More than 75% of Americans expect e-commerce shipping delays during crisis, according to survey.
Coronavirus has been impacting the United States ever since COVID-19 became an everyday threat in March. The resulting lockdowns and shelter-in-place orders have caused a shift in buying behavior among American consumers.
Varying product availability has been a key reason for these changing buying decisions, prompting consumers to choose between need and preference. Consumers’ increased desire to stay home has contributed to the shift as well, accounting for the rise of online shopping during coronavirus.
The supply chain has faced fulfillment challenges from this influx of online orders, along with a myriad of crisis-related disruptions, including:
- Altered trucking routes
- Long wait times at warehouse depots
- Truck driver shortages
These issues have impacted consumers’ experiences and, ultimately, their expectations.
Gauging America’s perceptions
To understand the initial consequences of the pandemic on consumer choices and perceptions, we partnered with The Harris Poll to publish the 2020 Consumer Expectations Study. The survey, comprised of over 2,000 U.S. adults (ages 18 and older), found that 24% of Americans expect online deliveries to take over one week to arrive during coronavirus. This is a significant departure from the e-commerce market standard that Amazon has established of one to two days. Taken with the study’s finding that only 10% of Americans expect online deliveries to arrive in one to two days during the crisis, this seems to demonstrate a noteworthy change in consumer expectations based on the current state of the supply chain.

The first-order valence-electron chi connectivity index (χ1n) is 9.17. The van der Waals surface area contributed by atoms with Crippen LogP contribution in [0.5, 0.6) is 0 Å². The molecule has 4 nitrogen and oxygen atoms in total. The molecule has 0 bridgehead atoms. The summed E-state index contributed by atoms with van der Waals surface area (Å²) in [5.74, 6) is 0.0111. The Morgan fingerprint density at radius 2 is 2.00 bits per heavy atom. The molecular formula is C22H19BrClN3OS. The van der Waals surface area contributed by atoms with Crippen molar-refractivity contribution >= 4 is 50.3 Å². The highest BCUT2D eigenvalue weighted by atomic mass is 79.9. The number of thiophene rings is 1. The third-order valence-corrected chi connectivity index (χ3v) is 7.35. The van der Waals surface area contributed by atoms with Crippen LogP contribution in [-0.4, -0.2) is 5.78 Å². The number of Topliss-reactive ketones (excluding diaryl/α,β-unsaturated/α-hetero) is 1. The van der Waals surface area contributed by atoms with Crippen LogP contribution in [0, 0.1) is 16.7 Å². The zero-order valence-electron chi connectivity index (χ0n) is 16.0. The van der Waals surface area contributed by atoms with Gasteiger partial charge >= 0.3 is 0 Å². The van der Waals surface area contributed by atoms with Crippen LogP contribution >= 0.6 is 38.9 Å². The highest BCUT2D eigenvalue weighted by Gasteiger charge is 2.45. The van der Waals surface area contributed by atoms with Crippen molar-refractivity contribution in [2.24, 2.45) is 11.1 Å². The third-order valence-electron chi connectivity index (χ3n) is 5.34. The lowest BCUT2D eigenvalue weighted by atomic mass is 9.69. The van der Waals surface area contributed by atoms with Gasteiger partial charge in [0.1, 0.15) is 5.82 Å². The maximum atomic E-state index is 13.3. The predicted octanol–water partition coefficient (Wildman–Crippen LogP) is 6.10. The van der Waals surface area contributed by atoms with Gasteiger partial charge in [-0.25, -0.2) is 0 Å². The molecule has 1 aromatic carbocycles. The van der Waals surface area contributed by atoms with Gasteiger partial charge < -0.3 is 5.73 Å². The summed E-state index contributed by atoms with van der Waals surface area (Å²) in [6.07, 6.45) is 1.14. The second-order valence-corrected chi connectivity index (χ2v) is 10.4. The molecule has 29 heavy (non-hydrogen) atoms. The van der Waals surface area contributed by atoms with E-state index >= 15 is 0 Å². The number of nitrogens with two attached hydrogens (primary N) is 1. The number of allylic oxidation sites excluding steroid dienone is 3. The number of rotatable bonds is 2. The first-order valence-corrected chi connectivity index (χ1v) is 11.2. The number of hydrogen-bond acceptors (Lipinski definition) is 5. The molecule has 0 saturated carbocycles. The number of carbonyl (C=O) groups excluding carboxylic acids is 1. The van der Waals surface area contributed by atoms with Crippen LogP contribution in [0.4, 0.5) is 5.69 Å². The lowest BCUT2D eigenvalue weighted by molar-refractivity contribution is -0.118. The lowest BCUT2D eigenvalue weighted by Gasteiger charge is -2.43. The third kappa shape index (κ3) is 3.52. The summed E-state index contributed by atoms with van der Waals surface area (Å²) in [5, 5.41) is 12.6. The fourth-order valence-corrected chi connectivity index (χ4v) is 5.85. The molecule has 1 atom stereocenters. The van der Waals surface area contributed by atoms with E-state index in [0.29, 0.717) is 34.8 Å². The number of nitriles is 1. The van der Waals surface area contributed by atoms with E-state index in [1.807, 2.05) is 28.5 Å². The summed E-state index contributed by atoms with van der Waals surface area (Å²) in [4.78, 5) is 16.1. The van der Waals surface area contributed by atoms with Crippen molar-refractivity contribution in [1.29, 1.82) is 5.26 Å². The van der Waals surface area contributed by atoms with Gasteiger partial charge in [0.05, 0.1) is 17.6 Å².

Additionally, brand loyalty has suffered as a result of availability-focused buying, particularly for items that have been in short supply, such as food, paper products, and cleaning supplies. The survey found that:
- 77% of Americans are willing to choose any available brand for essential products during the pandemic.
- Due to shortages and limited selection, 67% are less likely to seek out a specific brand while grocery shopping.
- 54% are buying from unfamiliar brands and distributors to get a specific product during coronavirus.
Clearly, consumers’ brand loyalty has significantly decreased during the crisis.
Additional findings describe consumer expectations across demographics – like gender and household income level — and include:
- Women are more likely than men to say that they have come to expect delayed or late delivery of online orders during the pandemic (77% vs. 71%).
- Household income level has no bearing on brand choice. Roughly 80% of consumers with household income levels across the board respond that they are willing to choose any available brand for necessities during coronavirus.
- During the crisis, 59% of Americans are buying more items on shopping trips than they normally would.
- 45% of Americans who ordered groceries online or through a delivery service for the first time during the pandemic had a positive experience.
The biggest takeaway for shippers? Because consumers aren’t buying based on brand loyalty right now, companies that have strong supply chains are outperforming those that don’t.
This survey was conducted online within the United States by The Harris Poll on behalf of Flock Freight from June 9-11, 2020 among 2,058 U.S. adults (ages 18 and older). This online survey is not based on a probability sample. For complete survey methodology, including weighting variables and subgroup sample sizes, please contact Whitney Wells via firstname.lastname@example.org.